As discussed in class, markets do not typically account for externalities, whether positive or negative. Thus, it is the responsibility of legislators to properly induce society to accurately internalize the costs of the given externality. In this case, as the carbon dioxide levels increasingly near the 450 p.p.m level that will foster a climate that is far more sporadic, legislators need to implement legislation that will mitigate this unnatural phenomenon. A carbon tax, as outlined by Friedman, is a viable solution. This directly raises the price of inputs producing carbon emission, so the MPC will shift out to become nearer to the MSC curve. Hence, the tax will more accurately internalize the costs of carbon emissions. Moreover, levying a tax will generate more revenue, reducing the budget deficit. Commodities, such as oil, have a very inelastic demand curve, especially in the short run; thus, this form of pigovian tax will generate a consistent source of revenue. While the tax will also serve as a deterrent to transactions that produce a negative societal externality.

Hank Hill

At times, I believe we can rant on and on about the problems plaguing our world, and our words are often not backed by any sort of resolution, practical or farfetched. I appreciated the straightforwardness of this article as it efficiently explained the two problems we're facing: one with Mother Nature and one with the market. The two problems are not necessarily intertwined; however, they bring a sort of impending doom. On the one hand, we see that the carbon level has raised 120 ppm in 200 years, while our "debt-to-G.D.P. ratio from 36.2 percent in 2007 to 72.8 percent today".

Though neither problem bodes well for our future, we cannot possibly solve either one of the problems overnight. That being said, we must start now in order to have any chance of alleviating the problems. Friedman suggests and supports a carbon tax of $20 per ton, which "could cut the projected 10-year deficit by roughly 50 percent (from $2.3 trillion down to $1.1 trillion)". There is a spillover effect as well. As the deficit steadily shrinks, the environment begins to improve as well, allowing us to hit two birds with one stone.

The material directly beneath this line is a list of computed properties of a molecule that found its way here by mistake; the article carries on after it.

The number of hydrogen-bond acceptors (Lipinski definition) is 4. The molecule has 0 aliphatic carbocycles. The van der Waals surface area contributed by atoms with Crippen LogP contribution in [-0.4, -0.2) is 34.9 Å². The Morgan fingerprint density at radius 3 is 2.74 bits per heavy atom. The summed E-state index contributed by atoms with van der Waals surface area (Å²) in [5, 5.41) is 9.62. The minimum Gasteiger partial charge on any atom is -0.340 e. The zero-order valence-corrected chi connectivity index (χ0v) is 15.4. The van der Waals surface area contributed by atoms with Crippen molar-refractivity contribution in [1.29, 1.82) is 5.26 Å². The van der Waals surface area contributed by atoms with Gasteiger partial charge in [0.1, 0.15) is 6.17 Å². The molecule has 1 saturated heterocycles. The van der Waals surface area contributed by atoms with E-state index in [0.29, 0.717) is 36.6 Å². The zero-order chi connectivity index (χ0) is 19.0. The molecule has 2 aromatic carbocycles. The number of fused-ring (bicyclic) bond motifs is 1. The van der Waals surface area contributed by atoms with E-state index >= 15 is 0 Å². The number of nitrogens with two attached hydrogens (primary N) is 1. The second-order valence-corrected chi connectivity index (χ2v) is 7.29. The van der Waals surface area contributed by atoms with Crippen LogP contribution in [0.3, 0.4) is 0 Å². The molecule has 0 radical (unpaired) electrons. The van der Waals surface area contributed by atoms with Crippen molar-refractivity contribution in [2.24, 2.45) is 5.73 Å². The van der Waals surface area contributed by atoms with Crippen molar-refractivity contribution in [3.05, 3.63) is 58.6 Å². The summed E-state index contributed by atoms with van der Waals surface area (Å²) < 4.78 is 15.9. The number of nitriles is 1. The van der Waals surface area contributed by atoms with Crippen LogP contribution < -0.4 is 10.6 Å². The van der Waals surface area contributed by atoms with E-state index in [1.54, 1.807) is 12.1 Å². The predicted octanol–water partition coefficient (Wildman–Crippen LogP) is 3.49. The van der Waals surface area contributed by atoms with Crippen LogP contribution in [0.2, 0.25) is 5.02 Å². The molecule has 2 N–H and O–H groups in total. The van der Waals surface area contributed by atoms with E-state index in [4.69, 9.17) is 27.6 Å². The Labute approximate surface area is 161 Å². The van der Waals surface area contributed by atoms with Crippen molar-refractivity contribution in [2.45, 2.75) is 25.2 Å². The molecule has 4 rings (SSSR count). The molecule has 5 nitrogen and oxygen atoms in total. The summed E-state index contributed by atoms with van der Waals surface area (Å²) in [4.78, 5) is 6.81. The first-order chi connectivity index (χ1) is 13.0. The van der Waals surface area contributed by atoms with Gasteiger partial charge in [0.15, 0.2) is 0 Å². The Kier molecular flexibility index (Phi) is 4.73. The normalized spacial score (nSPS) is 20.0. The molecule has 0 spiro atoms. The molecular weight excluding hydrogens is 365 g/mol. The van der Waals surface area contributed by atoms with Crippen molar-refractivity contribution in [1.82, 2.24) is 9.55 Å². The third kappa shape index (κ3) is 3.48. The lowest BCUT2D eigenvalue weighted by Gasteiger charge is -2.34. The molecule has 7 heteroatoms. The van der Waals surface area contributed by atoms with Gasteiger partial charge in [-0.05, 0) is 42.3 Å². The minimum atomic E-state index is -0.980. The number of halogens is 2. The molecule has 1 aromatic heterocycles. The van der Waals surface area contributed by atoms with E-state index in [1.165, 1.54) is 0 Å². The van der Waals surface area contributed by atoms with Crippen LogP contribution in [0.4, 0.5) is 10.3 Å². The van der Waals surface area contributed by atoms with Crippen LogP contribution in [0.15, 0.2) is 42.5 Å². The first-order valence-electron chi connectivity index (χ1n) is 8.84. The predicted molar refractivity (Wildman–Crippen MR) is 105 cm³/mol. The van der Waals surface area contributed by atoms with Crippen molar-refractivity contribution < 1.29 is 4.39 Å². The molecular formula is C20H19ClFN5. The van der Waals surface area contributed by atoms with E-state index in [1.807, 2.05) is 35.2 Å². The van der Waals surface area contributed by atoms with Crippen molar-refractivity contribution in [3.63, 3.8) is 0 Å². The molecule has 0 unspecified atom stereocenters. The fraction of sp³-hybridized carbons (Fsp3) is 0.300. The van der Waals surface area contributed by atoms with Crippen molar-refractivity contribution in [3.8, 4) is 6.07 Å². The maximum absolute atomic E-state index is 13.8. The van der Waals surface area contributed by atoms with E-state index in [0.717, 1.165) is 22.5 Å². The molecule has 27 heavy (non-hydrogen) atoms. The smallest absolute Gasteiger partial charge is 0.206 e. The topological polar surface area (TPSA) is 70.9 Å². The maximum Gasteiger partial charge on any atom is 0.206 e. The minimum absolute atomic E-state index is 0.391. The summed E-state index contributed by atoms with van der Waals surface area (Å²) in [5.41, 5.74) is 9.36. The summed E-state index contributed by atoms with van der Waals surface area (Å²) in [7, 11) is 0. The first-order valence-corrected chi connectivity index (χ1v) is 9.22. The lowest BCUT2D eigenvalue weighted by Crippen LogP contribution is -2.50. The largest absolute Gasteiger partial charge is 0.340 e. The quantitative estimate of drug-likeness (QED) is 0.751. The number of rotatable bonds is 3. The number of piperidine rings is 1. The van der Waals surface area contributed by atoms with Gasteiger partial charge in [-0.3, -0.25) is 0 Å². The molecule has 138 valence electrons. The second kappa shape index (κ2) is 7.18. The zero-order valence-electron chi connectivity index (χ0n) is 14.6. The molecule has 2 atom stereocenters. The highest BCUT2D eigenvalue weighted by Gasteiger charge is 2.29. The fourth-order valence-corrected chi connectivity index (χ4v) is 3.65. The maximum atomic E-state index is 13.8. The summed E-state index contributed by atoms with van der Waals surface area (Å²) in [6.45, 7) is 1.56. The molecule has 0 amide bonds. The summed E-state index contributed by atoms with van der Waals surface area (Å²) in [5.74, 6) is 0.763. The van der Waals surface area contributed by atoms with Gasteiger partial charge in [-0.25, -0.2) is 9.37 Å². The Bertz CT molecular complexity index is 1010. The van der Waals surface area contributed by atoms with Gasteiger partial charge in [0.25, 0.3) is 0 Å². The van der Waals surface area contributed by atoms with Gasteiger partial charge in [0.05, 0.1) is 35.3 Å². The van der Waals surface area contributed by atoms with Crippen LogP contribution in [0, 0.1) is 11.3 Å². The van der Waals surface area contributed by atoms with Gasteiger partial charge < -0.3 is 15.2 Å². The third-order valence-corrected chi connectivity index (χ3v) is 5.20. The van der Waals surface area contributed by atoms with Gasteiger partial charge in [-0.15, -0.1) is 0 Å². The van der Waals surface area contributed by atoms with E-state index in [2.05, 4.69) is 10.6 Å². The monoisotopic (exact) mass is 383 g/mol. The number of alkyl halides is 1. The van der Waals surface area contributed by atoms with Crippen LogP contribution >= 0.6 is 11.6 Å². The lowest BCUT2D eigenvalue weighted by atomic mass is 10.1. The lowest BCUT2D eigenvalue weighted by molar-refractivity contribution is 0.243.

For instance, here's one benefit among many: an improvement in air quality and the environment will allow for children to play outside longer and more often. This sort of benefit will lead to less obesity and a healthier population overall.

Overall, as economists, we are seeking to maximize our social well-being while still paying close attention to the well-being of our environment. We must work inside the confines and capabilities of our environment. Without a doubt, extended abuse of the environment will negatively impact our social well-being. The carbon tax is a step in the right direction: a feasible and practical solution for us to start solving our problems over a long time.

Emily Zankman

Under the blog post link, Professor Casey asks the question: “Is it possible to have a win-win?” According to this article, the answer is absolutely.

However, if the rationale behind a carbon tax is as logical as Thomas Friedman presents it, then why is this proposal not on the table?

After considering this question, I looked into the objections to a carbon tax.
According to Tejvan Pettinger in “Carbon Tax- Pros and Cons”, the cons of a carbon tax are:

• Production may shift to countries with no or lower carbon taxes.
• Cost of administrating the tax.
• Difficult to know the level of external cost and how much the tax should be.
• Possibility of tax evasion. Higher taxes may encourage firms to hide carbon emissions.
• If demand is price inelastic, the tax may have to be very high to reduce demand significantly.
• Consumers dislike new taxes and often don’t believe that they will be ‘revenue neutral’. This is not an economic argument, but it is a political reality and explains why it is often difficult to implement (Pettinger)

Most of these objections have to do with the technicalities involved with setting up and enforcing such a tax. I believe that these concerns are valid; however, there are not any points that are impossible to solve or are strong enough to refute the entire tax proposal. Even if we cannot find ways to remedy all of the concerns, I do not find any of the points to be compelling in the face of upcoming financial and climate crises.

Therefore, I agree with Friedman in asking “How could a carbon tax not be on the table today?”

Rachel Samuels